COSA ASM: Australian researchers are conducting multiple clinical trials to determine the effectiveness of radiotherapy for melanoma patients, but more needs to be done to encourage doctors to ask patients to take part, according to a cancer expert who spoke at last week’s COSA Annual Scientific Meeting in Hobart.
Professor Gerald Fogarty, from Genesis CancerCare NSW, presented an overview of studies that are currently underway to the Clinical Oncology Society of Australia’s Annual Scientific Meeting in Hobart. Professor Fogarty said that evidence on the use of radiation in melanoma treatment was desperately needed.
“This level of evidence is lacking in skin cancer in many ways. This is a real pity for Australia because our patients are usually quite keen to get on to trials, particularly radiation trials. It really is our responsibility to provide this evidence for the world as Australia has the highest skin cancer incidence in the world.
“My colleagues and I are conducting randomised controlled trials for melanoma primary sites and also when the cancer has spread to regional lymph nodes and distant sites.
“One example of the trials currently underway is looking at evaluating the effectiveness of whole brain radiotherapy for patients whose melanoma has spread to the brain. Generally speaking, it’s difficult to find Australian doctors willing to suggest the trial to patients and we are now working with patients from Norway and UK in order to get a large enough research sample.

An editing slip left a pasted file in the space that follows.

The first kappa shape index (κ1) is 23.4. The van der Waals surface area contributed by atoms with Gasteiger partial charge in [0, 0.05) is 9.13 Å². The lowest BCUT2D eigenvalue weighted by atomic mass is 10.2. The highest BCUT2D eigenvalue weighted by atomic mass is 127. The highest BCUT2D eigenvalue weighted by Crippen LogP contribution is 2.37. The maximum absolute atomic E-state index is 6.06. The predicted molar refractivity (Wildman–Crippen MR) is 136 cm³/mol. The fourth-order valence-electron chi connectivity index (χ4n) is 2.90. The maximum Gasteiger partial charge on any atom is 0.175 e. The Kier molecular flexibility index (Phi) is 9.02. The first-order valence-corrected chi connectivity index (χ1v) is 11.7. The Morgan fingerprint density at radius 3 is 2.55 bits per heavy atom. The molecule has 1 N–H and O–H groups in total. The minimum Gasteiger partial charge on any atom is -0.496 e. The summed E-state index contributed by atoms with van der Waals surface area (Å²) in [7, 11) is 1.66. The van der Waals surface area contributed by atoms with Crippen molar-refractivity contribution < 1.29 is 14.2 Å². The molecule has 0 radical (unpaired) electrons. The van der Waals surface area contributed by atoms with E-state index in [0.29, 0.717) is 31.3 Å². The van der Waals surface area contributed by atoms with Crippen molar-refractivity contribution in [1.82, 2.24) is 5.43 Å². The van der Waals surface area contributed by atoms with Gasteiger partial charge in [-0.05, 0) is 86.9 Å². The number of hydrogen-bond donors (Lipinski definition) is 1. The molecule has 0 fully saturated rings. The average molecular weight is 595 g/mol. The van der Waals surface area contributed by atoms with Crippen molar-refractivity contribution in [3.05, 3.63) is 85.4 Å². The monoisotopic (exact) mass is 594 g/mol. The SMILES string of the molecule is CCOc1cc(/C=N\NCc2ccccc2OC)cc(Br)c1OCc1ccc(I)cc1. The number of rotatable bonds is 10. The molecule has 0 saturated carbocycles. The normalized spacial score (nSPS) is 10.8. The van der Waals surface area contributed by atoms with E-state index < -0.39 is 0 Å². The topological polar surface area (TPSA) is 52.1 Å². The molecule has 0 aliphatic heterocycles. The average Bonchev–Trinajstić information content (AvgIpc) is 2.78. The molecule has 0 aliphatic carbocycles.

“This is a controversial area and often clinicians are reluctant to steer away from proven treatment methods – such as brain surgery. However, if proven effective and safe, there is potential for a significant cost saving – up to $13 billion a year in the USA. We need this research so that treatment can evolve, patient outcomes can improve and we can step out of the unknown and know what lines of treatment are better.
“I’m calling on more clinicians to refer their patients on to these trials, so we can better establish the role of radiotherapy in treating skin cancers and provide better outcomes for patients.”
[hr] Source: COSA